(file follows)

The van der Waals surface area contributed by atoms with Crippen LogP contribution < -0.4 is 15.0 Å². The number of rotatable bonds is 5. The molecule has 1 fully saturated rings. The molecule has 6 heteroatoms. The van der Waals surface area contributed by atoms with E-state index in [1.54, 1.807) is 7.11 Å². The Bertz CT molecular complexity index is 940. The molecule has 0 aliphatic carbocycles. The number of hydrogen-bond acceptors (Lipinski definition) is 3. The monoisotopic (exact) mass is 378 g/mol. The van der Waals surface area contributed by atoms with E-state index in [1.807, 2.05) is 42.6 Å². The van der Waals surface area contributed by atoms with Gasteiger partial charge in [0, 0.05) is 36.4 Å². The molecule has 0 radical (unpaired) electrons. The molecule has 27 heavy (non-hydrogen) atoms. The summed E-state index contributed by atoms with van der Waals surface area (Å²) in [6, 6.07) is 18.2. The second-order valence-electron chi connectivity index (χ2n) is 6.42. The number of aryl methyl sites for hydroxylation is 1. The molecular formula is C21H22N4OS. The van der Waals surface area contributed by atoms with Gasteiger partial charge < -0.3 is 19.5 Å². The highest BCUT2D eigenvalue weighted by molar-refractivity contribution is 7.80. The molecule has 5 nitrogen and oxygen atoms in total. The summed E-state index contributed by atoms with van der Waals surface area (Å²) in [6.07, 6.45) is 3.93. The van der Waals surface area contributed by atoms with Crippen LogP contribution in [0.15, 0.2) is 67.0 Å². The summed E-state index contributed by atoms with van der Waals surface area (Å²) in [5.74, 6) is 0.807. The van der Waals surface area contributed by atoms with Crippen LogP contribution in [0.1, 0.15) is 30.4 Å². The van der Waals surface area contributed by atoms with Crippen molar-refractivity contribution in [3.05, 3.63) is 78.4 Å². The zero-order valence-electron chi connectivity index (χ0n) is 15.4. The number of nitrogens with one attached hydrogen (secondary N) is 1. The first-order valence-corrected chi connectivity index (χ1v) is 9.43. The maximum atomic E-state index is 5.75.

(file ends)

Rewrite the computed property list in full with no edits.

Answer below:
The van der Waals surface area contributed by atoms with Crippen LogP contribution < -0.4 is 15.0 Å². The number of rotatable bonds is 5. The molecule has 1 fully saturated rings. The molecule has 6 heteroatoms. The van der Waals surface area contributed by atoms with E-state index in [1.54, 1.807) is 7.11 Å². The Bertz CT molecular complexity index is 940. The molecule has 0 aliphatic carbocycles. The number of hydrogen-bond acceptors (Lipinski definition) is 3. The monoisotopic (exact) mass is 378 g/mol. The van der Waals surface area contributed by atoms with E-state index in [1.807, 2.05) is 42.6 Å². The van der Waals surface area contributed by atoms with Gasteiger partial charge in [0, 0.05) is 36.4 Å². The molecule has 0 radical (unpaired) electrons. The molecule has 27 heavy (non-hydrogen) atoms. The summed E-state index contributed by atoms with van der Waals surface area (Å²) in [6, 6.07) is 18.2. The second-order valence-electron chi connectivity index (χ2n) is 6.42. The number of aryl methyl sites for hydroxylation is 1. The molecular formula is C21H22N4OS. The van der Waals surface area contributed by atoms with Gasteiger partial charge < -0.3 is 19.5 Å². The highest BCUT2D eigenvalue weighted by molar-refractivity contribution is 7.80. The molecule has 5 nitrogen and oxygen atoms in total. The summed E-state index contributed by atoms with van der Waals surface area (Å²) in [6.07, 6.45) is 3.93. The van der Waals surface area contributed by atoms with Crippen LogP contribution in [0.15, 0.2) is 67.0 Å². The summed E-state index contributed by atoms with van der Waals surface area (Å²) in [5.74, 6) is 0.807. The van der Waals surface area contributed by atoms with Crippen LogP contribution in [0.1, 0.15) is 30.4 Å². The van der Waals surface area contributed by atoms with Crippen molar-refractivity contribution in [3.05, 3.63) is 78.4 Å². The zero-order valence-electron chi connectivity index (χ0n) is 15.4. The number of nitrogens with one attached hydrogen (secondary N) is 1. The first-order valence-corrected chi connectivity index (χ1v) is 9.43. The maximum atomic E-state index is 5.75.